History is a race between education and catastrophe.
The speed and flexibility of connected companies gives them clear advantages over slow-moving adversaries. But no advantage comes without associated risk. How can connected companies go wrong? There are three ways: failure at the pod level, failure at the platform level, and failure of purpose.
Networks in themselves are morally neutral. They are a method of organization. Like any other method, they have strengths and weaknesses, and they can be used for good or ill. Highly connected systems spread ideas faster, but they also spread viruses faster. Risky behavior in networks can have cascading effects that can’t always be anticipated in advance, as we have seen in the financial crisis of the late 2000s.
Connected companies learn faster—they can coevolve with partners and competitors, and they more easily adapt and respond to change. They do this by distributing control to semi-autonomous pods, supported by platforms and connected by common purpose. Pods, platforms, and purpose. All have strengths and weaknesses, and all are subject to failure. We will examine each in turn.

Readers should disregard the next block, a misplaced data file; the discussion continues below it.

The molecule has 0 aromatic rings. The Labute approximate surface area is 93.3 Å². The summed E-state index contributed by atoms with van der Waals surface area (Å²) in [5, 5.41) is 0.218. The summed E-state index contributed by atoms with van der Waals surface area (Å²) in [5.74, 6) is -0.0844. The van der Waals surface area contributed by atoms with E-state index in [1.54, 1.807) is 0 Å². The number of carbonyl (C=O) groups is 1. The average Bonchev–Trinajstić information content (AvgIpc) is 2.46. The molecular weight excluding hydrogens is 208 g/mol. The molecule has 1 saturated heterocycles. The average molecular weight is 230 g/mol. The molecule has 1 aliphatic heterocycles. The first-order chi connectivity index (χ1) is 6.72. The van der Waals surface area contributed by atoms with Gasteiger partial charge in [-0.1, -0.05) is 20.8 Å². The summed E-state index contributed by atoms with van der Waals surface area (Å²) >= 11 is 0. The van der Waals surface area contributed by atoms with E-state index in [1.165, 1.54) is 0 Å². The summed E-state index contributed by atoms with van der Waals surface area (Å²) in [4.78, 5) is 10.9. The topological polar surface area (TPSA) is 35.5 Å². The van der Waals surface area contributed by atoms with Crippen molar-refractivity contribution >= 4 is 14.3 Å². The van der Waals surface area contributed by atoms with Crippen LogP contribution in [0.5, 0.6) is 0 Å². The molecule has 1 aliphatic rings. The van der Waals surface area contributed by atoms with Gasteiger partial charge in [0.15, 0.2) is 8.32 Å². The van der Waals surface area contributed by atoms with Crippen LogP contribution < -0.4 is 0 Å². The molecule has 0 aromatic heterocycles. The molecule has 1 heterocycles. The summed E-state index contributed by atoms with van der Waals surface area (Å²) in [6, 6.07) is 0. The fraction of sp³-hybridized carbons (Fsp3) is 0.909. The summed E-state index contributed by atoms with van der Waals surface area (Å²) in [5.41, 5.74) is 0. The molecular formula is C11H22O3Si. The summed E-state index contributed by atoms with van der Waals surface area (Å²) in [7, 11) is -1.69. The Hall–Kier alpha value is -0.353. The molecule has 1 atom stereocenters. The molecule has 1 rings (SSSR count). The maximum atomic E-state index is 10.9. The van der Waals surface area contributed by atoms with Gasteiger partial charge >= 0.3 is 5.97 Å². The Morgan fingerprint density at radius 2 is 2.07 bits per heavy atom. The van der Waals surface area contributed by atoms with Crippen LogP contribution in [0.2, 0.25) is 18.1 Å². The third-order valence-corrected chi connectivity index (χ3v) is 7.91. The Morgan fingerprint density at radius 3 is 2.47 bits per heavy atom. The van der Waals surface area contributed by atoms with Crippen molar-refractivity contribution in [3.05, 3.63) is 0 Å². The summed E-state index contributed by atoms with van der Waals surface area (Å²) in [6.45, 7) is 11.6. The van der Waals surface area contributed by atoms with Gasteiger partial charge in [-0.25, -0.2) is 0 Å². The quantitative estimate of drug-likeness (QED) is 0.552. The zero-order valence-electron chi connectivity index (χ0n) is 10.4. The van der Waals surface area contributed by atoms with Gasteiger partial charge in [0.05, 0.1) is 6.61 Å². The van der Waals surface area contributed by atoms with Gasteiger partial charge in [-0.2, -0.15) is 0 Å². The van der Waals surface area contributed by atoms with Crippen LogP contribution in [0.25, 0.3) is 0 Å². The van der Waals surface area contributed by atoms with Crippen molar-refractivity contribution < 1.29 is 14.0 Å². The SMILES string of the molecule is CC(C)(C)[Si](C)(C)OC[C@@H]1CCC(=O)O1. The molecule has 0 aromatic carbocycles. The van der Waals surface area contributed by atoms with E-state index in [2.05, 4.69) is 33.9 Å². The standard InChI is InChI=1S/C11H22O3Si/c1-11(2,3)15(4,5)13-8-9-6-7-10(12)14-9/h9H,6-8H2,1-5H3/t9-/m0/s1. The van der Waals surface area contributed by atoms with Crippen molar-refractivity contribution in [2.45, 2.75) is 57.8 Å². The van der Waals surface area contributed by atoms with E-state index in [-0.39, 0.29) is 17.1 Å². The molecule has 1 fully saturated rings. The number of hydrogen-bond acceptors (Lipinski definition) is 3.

Success in a connected company hinges on the concept of distributed control. By breaking the company into the smallest pieces possible, you can create a network of small, agile teams that can operate much faster than a large company or business unit ever could.
The question when distributing ...